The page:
NASA's Juno spacecraft makes closest flyby in more than 20 years of Jupiter's moon Europa
Juno zipped within 357 kilometres of icy moon
NASA's Juno spacecraft has made the closest approach to Jupiter's tantalizing, icy moon Europa in more than 20 years.
On Thursday, Juno zipped within 357 kilometres of Europa, thought to have an ocean flowing beneath its thick frozen crust, raising the possibility of underwater life.
Scientists hope to get lucky and observe possible water plumes shooting from the surface of Europa, close in size to Earth's moon.
Some astrobiologists believe the moon — along with one of Saturn's moons, Enceladus — may be home to life beneath its icy crust.
"We have to be at the right place at just the right time, but if we are so fortunate, it's a home run for sure," Juno's chief scientist, Scott Bolton of Southwest Research Institute in San Antonio, said in a statement.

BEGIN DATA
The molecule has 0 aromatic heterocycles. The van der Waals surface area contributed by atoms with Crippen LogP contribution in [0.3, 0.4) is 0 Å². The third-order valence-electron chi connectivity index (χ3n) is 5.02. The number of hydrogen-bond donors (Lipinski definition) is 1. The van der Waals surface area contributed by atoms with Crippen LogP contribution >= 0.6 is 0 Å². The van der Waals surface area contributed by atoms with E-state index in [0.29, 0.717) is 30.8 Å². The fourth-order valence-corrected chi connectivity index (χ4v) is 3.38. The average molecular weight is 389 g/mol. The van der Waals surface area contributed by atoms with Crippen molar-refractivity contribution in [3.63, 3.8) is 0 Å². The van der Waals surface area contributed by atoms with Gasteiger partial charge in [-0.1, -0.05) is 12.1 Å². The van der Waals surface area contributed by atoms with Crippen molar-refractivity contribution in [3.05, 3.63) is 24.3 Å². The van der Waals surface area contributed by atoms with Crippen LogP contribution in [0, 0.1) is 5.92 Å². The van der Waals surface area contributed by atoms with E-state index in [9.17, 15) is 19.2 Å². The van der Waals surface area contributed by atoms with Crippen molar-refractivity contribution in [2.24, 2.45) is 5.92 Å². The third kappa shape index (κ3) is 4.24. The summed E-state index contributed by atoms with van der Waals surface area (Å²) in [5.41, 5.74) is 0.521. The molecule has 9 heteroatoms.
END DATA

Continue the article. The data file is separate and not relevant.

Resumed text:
John Bordi, deputy mission manager at NASA's Jet Propulsion Laboratory, expected the spacecraft to go "screaming by pretty fast," with a relative velocity of almost 23.6 km/s.
More images may be released in the coming days.
The latest observations will help NASA plan for its Europa Clipper mission, due to launch in 2024. The European Space Agency also plans close encounters with its Jupiter Icy Moons Explorer, or Juice, lifting off next year.
NASA's former Galileo spacecraft still holds the Europa flyby record, passing within 351 kilometres in 2000.